REDMOND, Washington, September 2, 2013 /PRNewswire/ --
Results from the LINC (LUCAS in Cardiac Arrest) trial shows good outcomes in both LUCAS CPR and manual CPR groups
Physio-Control Inc., the world's leading provider of professional emergency response solutions, announced today that the main results of the large randomized LINC study which compared the effectiveness of the LUCAS® mechanical chest compression system to high quality manual chest compressions, were presented at the European Society of Cardiology Congress in Amsterdam, the Netherlands. The LINC study showed similar short-term survival rates for LUCAS (23.6%) and manual (23.7%) chest compressions. At 6-months, 8.5% of the patients treated with LUCAS were alive with good neurological outcomes compared to 7.6% in the manual group.
The study provides the highest level of evidence that sudden cardiac arrest patients can be effectively treated using LUCAS mechanical chest compressions. The LUCAS chest compression system provides several additional benefits to resuscitation care:
- Frees rescuers to provide other life-saving therapies without the limitations or difficulties of manual cardiopulmonary resuscitation (CPR)
- Standardizes the quality of chest compressions adhering to the European Resuscitation Council and American Heart Association Guidelines for CPR depth, rate and recoil
- Allows for effective CPR during patient transportation, while improving rescuer safety
- Can be used in the catheterization laboratory to reopen blocked arteries during CPR
The LINC study led and presented by Professor Sten Rubertsson M.D., Ph.D., from Uppsala University, Uppsala, Sweden, included 2,589 out-of-hospital cardiac arrest patients in Europe over five years, from 2008 to 2013. It is one of the largest controlled, envelope randomized trials for out-of-hospital cardiac arrest in history. The patients were randomized to either the LUCAS device receiving mechanical chest compressions with defibrillation provided during ongoing compressions, or to manual chest compressions according to the European Resuscitation Council and American Heart Association Guidelines for CPR.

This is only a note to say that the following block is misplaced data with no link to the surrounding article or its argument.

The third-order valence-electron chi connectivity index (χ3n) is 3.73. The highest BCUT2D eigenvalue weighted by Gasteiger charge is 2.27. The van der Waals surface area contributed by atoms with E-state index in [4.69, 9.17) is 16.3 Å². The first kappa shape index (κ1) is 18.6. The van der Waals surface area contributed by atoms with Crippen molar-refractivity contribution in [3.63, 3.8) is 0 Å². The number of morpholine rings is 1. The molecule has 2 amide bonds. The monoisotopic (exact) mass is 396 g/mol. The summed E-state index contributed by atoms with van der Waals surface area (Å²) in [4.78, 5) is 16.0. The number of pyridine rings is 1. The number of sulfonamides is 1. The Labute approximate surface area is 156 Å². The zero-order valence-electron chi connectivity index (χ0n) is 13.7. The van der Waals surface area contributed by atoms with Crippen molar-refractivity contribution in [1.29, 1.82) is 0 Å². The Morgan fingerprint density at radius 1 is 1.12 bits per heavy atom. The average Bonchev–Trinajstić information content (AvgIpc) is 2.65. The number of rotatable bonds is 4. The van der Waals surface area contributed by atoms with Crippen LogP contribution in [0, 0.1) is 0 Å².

"The results are encouraging, with the vast majority of survivors having good neurological status at 6 months - 99% in the LUCAS group, 94% in the manual group." said Professor Rubertsson. "Moreover, the overall survival rate is high considering the study excluded the most viable groups; the patients defibrillated before EMS arrival and EMS witnessed cardiac arrests that were successfully defibrillated with the first shock."
"This is a landmark study for the LUCAS product. It confirms that LUCAS is safe and effective and that the LUCAS device is reliable and easy to use. Most importantly, the survivors had good neurological outcomes," said Brian Webster, CEO of Physio-Control. "LUCAS can be implemented to deliver high quality chest compressions while allowing rescuers to focus on other resuscitation interventions and deploying LUCAS can improve the safety of EMS personnel during transport."
LUCAS is a uniquely designed device with respect to the rate and depth of compressions delivered, ease of use, and the manner in which force is exerted on the chest. The combination of these characteristics contribute to device efficacy, therefore the findings of this study may not apply to other chest compression devices.
The LINC study included sudden cardiac arrest patients in six European centers; Uppsala, Gävle, Västerås and Malmö in Sweden, Utrecht in the Netherlands, and Dorset in the UK. Over 770 paramedics at 26 ambulance stations and 1,500 in-hospital employees at 14 hospitals took part in the LINC trial. The study was initiated, designed and partly funded by Uppsala University, sponsored by Physio-Control, Inc., coordinated independently by Uppsala Clinical Research Center, Uppsala, Sweden, and conducted in accordance to clinical and ethical principles.
About Sudden Cardiac Arrest and LUCAS Chest Compression System
Sudden cardiac arrest is one of the most common causes of death in the Western World, and may hit young as well as elderly people, unexpectedly. Uninterrupted and effective chest compression is key for survival and outcomes, but exhausting and difficult to provide consistently and safely manually. The LUCAS Chest Compression System is a medical device that assists emergency care personnel in maintaining life-sustaining blood circulation to the brain and heart in sudden cardiac arrest patients. It provides consistent and effective chest compressions, designed according to the European Resuscitation Council and American Heart Association Guidelines for CPR (cardiopulmonary resuscitation). LUCAS is simple to use, applied within seconds and feasible for use in a majority of cardiac arrest patients in most settings and situations. The mechanical CPR device has shown to maintain blood circulation better than manual CPR, to increase operational efficacy and safety, and to improve the opportunities to save cardiac arrest patients. LUCAS has shown to save lives by allowing for simultaneous percutaneous coronary intervention during CPR or work as a bridge to other therapies. LUCAS was launched in 2003 and is today available in over 40 markets globally.
Physio-Control, Inc. is headquartered in Redmond, Washington. The company operates in over 100 countries and is the world's leading provider of professional emergency medical response solutions that predict or intervene in life threatening emergencies. To learn more visit http://www.physio-control.com, http://www.facebook.com/physiocontrolinc or follow us on Twitter at @Physio-Control.
Contacts, for press only:
Shaun Wootton, Otto Communications